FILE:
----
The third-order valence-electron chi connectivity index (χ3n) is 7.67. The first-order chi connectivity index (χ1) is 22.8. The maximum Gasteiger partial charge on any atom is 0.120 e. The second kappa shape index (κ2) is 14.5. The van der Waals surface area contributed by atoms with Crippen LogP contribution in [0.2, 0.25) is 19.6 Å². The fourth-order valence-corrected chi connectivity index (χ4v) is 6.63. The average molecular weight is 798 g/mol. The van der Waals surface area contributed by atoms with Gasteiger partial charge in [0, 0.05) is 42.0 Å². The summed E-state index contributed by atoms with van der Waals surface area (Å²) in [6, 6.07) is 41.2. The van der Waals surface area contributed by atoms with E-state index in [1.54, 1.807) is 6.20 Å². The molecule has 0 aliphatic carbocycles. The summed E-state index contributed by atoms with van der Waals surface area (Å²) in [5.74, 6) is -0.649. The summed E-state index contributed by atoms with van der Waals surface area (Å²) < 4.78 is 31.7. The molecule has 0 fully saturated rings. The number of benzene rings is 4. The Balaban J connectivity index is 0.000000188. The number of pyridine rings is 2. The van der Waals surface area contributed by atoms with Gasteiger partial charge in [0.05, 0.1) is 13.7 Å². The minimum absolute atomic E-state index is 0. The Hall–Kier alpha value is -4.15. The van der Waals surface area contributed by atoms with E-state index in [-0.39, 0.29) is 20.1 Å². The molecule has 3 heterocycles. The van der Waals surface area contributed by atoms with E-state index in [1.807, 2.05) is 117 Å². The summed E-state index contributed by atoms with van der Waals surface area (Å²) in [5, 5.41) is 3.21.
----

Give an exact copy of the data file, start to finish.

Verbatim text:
The third-order valence-electron chi connectivity index (χ3n) is 7.67. The first-order chi connectivity index (χ1) is 22.8. The maximum Gasteiger partial charge on any atom is 0.120 e. The second kappa shape index (κ2) is 14.5. The van der Waals surface area contributed by atoms with Crippen LogP contribution in [0.2, 0.25) is 19.6 Å². The fourth-order valence-corrected chi connectivity index (χ4v) is 6.63. The average molecular weight is 798 g/mol. The van der Waals surface area contributed by atoms with Gasteiger partial charge in [0, 0.05) is 42.0 Å². The summed E-state index contributed by atoms with van der Waals surface area (Å²) in [6, 6.07) is 41.2. The van der Waals surface area contributed by atoms with E-state index in [1.54, 1.807) is 6.20 Å². The molecule has 0 aliphatic carbocycles. The summed E-state index contributed by atoms with van der Waals surface area (Å²) in [5.74, 6) is -0.649. The summed E-state index contributed by atoms with van der Waals surface area (Å²) < 4.78 is 31.7. The molecule has 0 fully saturated rings. The number of benzene rings is 4. The Balaban J connectivity index is 0.000000188. The number of pyridine rings is 2. The van der Waals surface area contributed by atoms with Gasteiger partial charge in [0.05, 0.1) is 13.7 Å². The minimum absolute atomic E-state index is 0. The Hall–Kier alpha value is -4.15. The van der Waals surface area contributed by atoms with E-state index in [-0.39, 0.29) is 20.1 Å². The molecule has 3 heterocycles. The van der Waals surface area contributed by atoms with E-state index in [1.807, 2.05) is 117 Å². The summed E-state index contributed by atoms with van der Waals surface area (Å²) in [5, 5.41) is 3.21.